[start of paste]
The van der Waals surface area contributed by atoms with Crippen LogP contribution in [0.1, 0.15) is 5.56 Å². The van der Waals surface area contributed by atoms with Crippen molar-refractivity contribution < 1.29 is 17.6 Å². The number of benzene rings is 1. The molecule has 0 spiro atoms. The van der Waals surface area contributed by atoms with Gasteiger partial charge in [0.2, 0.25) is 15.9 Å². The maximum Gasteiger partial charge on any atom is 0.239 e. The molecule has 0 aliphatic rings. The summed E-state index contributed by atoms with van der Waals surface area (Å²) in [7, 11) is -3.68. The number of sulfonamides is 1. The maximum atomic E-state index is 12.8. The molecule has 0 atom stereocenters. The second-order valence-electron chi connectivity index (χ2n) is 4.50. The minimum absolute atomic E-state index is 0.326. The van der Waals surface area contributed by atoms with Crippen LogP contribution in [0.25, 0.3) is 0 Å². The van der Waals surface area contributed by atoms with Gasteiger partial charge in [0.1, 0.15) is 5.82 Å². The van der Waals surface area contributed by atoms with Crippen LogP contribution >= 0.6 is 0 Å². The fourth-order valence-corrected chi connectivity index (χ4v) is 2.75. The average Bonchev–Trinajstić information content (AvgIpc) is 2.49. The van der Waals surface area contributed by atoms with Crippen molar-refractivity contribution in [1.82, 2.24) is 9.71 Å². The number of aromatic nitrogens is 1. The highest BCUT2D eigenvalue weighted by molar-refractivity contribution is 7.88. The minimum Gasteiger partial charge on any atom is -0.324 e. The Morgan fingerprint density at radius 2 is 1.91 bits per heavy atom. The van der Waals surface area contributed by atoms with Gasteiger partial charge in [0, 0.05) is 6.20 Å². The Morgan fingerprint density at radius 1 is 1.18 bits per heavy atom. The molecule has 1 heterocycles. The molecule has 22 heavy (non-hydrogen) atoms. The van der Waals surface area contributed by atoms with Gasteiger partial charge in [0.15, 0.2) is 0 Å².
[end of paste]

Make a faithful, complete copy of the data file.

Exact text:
The van der Waals surface area contributed by atoms with Crippen LogP contribution in [0.1, 0.15) is 5.56 Å². The van der Waals surface area contributed by atoms with Crippen molar-refractivity contribution < 1.29 is 17.6 Å². The number of benzene rings is 1. The molecule has 0 spiro atoms. The van der Waals surface area contributed by atoms with Gasteiger partial charge in [0.2, 0.25) is 15.9 Å². The maximum Gasteiger partial charge on any atom is 0.239 e. The molecule has 0 aliphatic rings. The summed E-state index contributed by atoms with van der Waals surface area (Å²) in [7, 11) is -3.68. The number of sulfonamides is 1. The maximum atomic E-state index is 12.8. The molecule has 0 atom stereocenters. The second-order valence-electron chi connectivity index (χ2n) is 4.50. The minimum absolute atomic E-state index is 0.326. The van der Waals surface area contributed by atoms with Crippen LogP contribution in [0.25, 0.3) is 0 Å². The van der Waals surface area contributed by atoms with Gasteiger partial charge in [0.1, 0.15) is 5.82 Å². The van der Waals surface area contributed by atoms with Crippen LogP contribution >= 0.6 is 0 Å². The fourth-order valence-corrected chi connectivity index (χ4v) is 2.75. The average Bonchev–Trinajstić information content (AvgIpc) is 2.49. The van der Waals surface area contributed by atoms with Crippen molar-refractivity contribution in [1.82, 2.24) is 9.71 Å². The number of aromatic nitrogens is 1. The highest BCUT2D eigenvalue weighted by molar-refractivity contribution is 7.88. The minimum Gasteiger partial charge on any atom is -0.324 e. The Morgan fingerprint density at radius 2 is 1.91 bits per heavy atom. The van der Waals surface area contributed by atoms with Gasteiger partial charge in [0, 0.05) is 6.20 Å². The Morgan fingerprint density at radius 1 is 1.18 bits per heavy atom. The molecule has 1 heterocycles. The molecule has 22 heavy (non-hydrogen) atoms. The van der Waals surface area contributed by atoms with Gasteiger partial charge in [0.15, 0.2) is 0 Å².